Nov. 6, 2012

Bookmark and Share

Ahmad Tarmizi Abdul Razak at Purdue student farm

Purdue senior Ahmad Tarmizi Abdul Razak carefully plucks the last few remnants of summer from a tomato vine at the Purdue student farm. (Purdue Agricultural Communication photo/Tom Campbell)

Student farmers looking
to grow more opportunities

By Amanda Gee

Some people want to grow enough food to feed the world, but a group at Purdue University just wants to grow enough food to support individual communities.

Members of Full Circle Agriculture at Purdue, who began operating a five-acre farm on the west side of campus in 2010, are ready to redesign the space they have so they can grow more plants and expand their reach. They want to teach farming sustainability to others and help teach communities about agriculture on a smaller scale.

“I want to provide my community with food they can eat,” said Mary Lehmkuhl, co-founder and a member of club.

Michael Dzakovich, a member since the club’s founding in 2010, said some people in his hometown of Northbrook, Ill., a suburb of Chicago, didn’t think much about where their food came from.

“There’s no farm nearby. It (agriculture) is kind of abstract to people,” he said. “FCAP is an organization to primarily educate students but at the same time educate the public about food.”

Members want to show that growing food is within anyone’s reach.

Growing into their space

FCAP started leasing its small parcel of land in 2010 and has made significant improvements since then. But there was no major planning involved in the farm’s development.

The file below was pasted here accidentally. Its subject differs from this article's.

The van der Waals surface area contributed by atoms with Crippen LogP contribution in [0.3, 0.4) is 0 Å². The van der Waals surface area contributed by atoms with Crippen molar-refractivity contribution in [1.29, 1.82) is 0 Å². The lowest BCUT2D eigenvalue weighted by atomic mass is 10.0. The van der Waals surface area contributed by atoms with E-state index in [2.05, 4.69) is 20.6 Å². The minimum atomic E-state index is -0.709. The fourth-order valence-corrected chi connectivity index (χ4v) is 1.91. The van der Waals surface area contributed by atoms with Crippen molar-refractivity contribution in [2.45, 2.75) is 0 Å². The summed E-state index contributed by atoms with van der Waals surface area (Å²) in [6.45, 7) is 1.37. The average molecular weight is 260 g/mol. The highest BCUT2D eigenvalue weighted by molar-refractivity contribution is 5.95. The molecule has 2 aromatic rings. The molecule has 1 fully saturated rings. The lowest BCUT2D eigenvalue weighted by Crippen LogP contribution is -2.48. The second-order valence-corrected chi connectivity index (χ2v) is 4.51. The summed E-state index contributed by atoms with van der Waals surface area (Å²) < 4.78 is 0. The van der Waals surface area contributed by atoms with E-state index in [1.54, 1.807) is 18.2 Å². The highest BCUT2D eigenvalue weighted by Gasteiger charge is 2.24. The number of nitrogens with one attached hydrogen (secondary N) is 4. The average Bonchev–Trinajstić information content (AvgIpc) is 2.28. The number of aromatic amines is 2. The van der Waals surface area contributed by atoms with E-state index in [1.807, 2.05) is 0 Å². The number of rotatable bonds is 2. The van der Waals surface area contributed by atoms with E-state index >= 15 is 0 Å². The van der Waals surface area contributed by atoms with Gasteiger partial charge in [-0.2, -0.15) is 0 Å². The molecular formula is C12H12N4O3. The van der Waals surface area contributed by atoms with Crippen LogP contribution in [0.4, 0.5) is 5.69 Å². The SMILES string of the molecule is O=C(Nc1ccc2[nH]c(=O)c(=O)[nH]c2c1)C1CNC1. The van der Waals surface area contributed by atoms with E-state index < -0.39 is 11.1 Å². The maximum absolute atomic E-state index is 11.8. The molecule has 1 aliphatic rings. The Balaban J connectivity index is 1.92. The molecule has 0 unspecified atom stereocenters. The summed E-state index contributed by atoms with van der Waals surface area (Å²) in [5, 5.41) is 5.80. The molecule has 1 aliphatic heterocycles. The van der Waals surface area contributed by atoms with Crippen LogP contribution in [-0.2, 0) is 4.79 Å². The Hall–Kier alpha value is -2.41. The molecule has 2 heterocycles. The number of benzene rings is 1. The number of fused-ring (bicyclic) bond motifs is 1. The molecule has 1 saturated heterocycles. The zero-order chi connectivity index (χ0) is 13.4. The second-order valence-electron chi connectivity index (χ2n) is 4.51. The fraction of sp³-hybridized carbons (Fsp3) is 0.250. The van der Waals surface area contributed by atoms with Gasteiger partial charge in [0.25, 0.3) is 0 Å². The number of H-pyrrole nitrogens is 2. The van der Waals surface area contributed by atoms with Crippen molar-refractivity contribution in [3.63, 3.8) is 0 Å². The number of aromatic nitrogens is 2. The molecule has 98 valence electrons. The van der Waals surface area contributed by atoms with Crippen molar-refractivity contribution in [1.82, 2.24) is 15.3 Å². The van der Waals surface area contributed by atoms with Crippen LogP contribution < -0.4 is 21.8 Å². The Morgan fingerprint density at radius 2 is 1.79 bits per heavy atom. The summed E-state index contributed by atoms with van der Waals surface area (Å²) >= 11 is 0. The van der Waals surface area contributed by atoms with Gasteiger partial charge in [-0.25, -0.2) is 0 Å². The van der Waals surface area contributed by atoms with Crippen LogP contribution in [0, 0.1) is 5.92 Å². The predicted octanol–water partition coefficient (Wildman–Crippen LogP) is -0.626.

“We did whatever came to our head because we only had about five serious people,” said Steve Hallett, club adviser and associate professor of botany and plant pathology.

Phase one for FCAP was acquiring the land, and phase two was generating resources. Hallett said the club is now entering phase three — development — and needs to consolidate into a sustainable business and start bringing in money regularly so the farm can help support itself.

The biggest task facing the club is to develop a plan to continue its growth.

“We’re working on efficiency improvements,” said Ashley Holmes, a member who was a summer intern at the farm.

Volunteer workers at Purdue student farm

The volunteer workers weren’t the only ones learning about agricultural sustainability at the student farm this semester. A field trip to the farm was part of the curriculum for this Botany 110 class. (Purdue Agricultural Communication photo/Tom Campbell)

Members have brainstormed ideas and plan to add more hoop houses to the two that were installed for the summer growing season.

Hoop houses are temporary steel-framed, plastic-covered structures that help shelter plants from the weather. Holmes said the hoop houses and one movable high tunnel the club plans to buy will help extend the growing season and bring in more revenue for the organization.

With more hoop houses, the club might be able to devote one hoop house to Purdue’s Department of Hospitality and Tourism Management. The department, part of the College of Health and Human Sciences, regularly buys produce from the farm for its restaurants across campus.

With more enclosed spaces, the club wants to show people that crops can be grown year-round.

“Our goal is to sell something every week of the year,” Lehmkuhl said.

She hopes to start growing plants such as tomatoes, rosemary, thyme and sage earlier than normal and work on closing the long gaps between growing seasons.